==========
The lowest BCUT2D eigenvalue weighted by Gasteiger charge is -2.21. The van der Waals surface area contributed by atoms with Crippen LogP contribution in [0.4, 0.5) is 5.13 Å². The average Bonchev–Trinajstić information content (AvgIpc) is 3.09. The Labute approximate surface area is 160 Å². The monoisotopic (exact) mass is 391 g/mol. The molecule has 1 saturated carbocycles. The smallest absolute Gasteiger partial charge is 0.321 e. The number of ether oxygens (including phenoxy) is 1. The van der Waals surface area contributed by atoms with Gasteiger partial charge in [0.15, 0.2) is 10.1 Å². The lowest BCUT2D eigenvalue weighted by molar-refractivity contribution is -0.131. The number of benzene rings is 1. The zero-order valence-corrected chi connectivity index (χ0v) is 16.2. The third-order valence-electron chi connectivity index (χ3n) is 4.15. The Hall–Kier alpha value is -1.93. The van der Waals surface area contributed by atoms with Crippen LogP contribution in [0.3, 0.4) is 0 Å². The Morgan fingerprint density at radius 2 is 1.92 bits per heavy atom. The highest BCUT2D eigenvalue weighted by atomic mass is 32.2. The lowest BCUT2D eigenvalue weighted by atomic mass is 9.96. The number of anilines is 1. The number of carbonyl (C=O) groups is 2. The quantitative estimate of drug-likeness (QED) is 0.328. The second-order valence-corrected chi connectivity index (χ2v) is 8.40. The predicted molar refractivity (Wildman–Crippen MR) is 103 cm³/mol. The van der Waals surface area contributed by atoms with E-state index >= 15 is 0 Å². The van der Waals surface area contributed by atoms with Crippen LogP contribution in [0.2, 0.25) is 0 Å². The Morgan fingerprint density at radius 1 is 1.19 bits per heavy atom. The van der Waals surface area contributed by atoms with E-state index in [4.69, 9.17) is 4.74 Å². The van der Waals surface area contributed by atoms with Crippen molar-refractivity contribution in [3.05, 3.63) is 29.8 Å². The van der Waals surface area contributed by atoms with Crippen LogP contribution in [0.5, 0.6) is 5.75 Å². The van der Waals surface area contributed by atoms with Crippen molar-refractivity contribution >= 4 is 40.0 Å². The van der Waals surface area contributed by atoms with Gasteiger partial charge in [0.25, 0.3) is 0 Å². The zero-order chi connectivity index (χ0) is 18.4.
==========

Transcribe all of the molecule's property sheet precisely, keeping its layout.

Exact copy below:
The lowest BCUT2D eigenvalue weighted by Gasteiger charge is -2.21. The van der Waals surface area contributed by atoms with Crippen LogP contribution in [0.4, 0.5) is 5.13 Å². The average Bonchev–Trinajstić information content (AvgIpc) is 3.09. The Labute approximate surface area is 160 Å². The monoisotopic (exact) mass is 391 g/mol. The molecule has 1 saturated carbocycles. The smallest absolute Gasteiger partial charge is 0.321 e. The number of ether oxygens (including phenoxy) is 1. The van der Waals surface area contributed by atoms with Gasteiger partial charge in [0.15, 0.2) is 10.1 Å². The lowest BCUT2D eigenvalue weighted by molar-refractivity contribution is -0.131. The number of benzene rings is 1. The zero-order valence-corrected chi connectivity index (χ0v) is 16.2. The third-order valence-electron chi connectivity index (χ3n) is 4.15. The Hall–Kier alpha value is -1.93. The van der Waals surface area contributed by atoms with Crippen LogP contribution in [0.3, 0.4) is 0 Å². The Morgan fingerprint density at radius 2 is 1.92 bits per heavy atom. The highest BCUT2D eigenvalue weighted by atomic mass is 32.2. The lowest BCUT2D eigenvalue weighted by atomic mass is 9.96. The number of anilines is 1. The number of carbonyl (C=O) groups is 2. The quantitative estimate of drug-likeness (QED) is 0.328. The second-order valence-corrected chi connectivity index (χ2v) is 8.40. The predicted molar refractivity (Wildman–Crippen MR) is 103 cm³/mol. The van der Waals surface area contributed by atoms with E-state index >= 15 is 0 Å². The van der Waals surface area contributed by atoms with Crippen LogP contribution in [0.2, 0.25) is 0 Å². The Morgan fingerprint density at radius 1 is 1.19 bits per heavy atom. The van der Waals surface area contributed by atoms with E-state index in [4.69, 9.17) is 4.74 Å². The van der Waals surface area contributed by atoms with Crippen molar-refractivity contribution in [3.05, 3.63) is 29.8 Å². The van der Waals surface area contributed by atoms with Crippen LogP contribution in [0.5, 0.6) is 5.75 Å². The van der Waals surface area contributed by atoms with Crippen molar-refractivity contribution >= 4 is 40.0 Å². The van der Waals surface area contributed by atoms with Gasteiger partial charge in [0.25, 0.3) is 0 Å². The zero-order chi connectivity index (χ0) is 18.4.